My most vivid memory of my first and only trip to New Orleans is of visiting a strip club in the French Quarter with my grandparents. If I've ever had a more Fellini-esque moment in my life, I don't know what it might be. There I was, seventeen years old, drink in hand, with my adorable, five-foot tall grandmother by my side watching half-naked women wrestle. I wasn't sure whose eyes to cover, hers or mine. Thankfully, the great state of Louisiana had the common sense to protect the wrestlers' modesty and the crowd's decency by mandating covered nipples. In this dive that meant a pair of Band-Aids. Voilà! Innocence preserved Big Easy style.
My second most vivid memory was my first plate of beignets smothered in icing sugar at Cafe du Monde. Those beignets opened my eyes. Up to that point in my life fried dough had meant only one thing: donuts from Tim Hortons, Country Style, or one of the independent donut joints that were ubiquitous in the days before Starbucks. From that point forward, I recognized that the standard North American donut is really just the tip of a delicious, glazed iceberg, a mere johnny-come-lately of fried dough.
Cultures around the world, from South Korea to Argentina and dozens of points in between, celebrate homegrown variants of the donut. In Okinawa, Japan, for example, they serve sata andagi, whereas in South Africa the fried dough of choice is a koeksuster. Some cultures even use fried dough in savoury cooking. Any lover of congee, Asian rice porridge, is probably familiar with youtiao, the dish's typical salted donut accompaniment. Having a place in so many cuisines is the greatest testament to the universal appeal of fried dough. The appeal extends into modern cuisine, as well: donut soup is one of the most recent incarnations of the beloved treat.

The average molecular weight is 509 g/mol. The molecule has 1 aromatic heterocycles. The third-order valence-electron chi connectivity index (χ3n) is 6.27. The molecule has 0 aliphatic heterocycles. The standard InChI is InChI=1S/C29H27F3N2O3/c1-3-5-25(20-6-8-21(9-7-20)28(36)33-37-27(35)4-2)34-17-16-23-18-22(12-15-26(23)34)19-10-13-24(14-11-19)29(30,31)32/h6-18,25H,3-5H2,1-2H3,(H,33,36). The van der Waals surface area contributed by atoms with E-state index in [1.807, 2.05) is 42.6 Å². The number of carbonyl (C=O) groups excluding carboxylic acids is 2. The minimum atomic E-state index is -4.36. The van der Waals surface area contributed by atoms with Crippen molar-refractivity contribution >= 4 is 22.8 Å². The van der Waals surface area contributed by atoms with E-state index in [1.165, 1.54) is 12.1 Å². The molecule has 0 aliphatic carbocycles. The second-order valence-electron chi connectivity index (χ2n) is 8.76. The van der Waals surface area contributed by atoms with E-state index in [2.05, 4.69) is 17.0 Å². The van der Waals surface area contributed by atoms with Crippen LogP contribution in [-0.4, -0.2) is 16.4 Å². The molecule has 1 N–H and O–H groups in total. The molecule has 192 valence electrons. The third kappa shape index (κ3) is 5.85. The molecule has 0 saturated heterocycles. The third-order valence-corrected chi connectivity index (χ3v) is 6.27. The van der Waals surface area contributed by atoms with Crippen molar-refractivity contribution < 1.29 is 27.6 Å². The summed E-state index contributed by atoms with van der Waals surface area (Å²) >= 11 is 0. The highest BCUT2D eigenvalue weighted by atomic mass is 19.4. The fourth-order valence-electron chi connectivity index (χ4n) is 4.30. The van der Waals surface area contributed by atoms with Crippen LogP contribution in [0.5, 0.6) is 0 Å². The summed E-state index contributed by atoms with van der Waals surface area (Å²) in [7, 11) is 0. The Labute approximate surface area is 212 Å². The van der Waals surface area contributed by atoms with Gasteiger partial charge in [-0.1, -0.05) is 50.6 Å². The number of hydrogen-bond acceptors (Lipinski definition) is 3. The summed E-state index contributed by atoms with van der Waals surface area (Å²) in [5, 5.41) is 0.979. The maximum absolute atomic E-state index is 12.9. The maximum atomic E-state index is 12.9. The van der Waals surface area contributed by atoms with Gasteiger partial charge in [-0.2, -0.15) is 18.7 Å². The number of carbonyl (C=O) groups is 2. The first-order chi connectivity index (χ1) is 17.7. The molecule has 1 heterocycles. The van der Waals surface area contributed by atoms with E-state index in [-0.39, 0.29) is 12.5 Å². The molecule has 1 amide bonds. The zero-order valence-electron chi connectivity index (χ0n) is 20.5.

Living in multicural Toronto means not always having to travel the globe to taste regional delicacies. Fried dough is no different. I read last year that a Toronto bakery specializes in zeppole, an Italian donut traditionally eaten to celebrate St. Joseph's Day, March 19. So what better way to celebrate the patron saint of Canada and confectioners than an expedition to sample a stomachful of donuts from different countries the weekend before the feast. Our friends Rob and Jill, who writes a knitting blog of her own, joined us. Recruiting people to spend a day eating donuts is, shockingly, not that hard to do. Donut Day 2007 was born.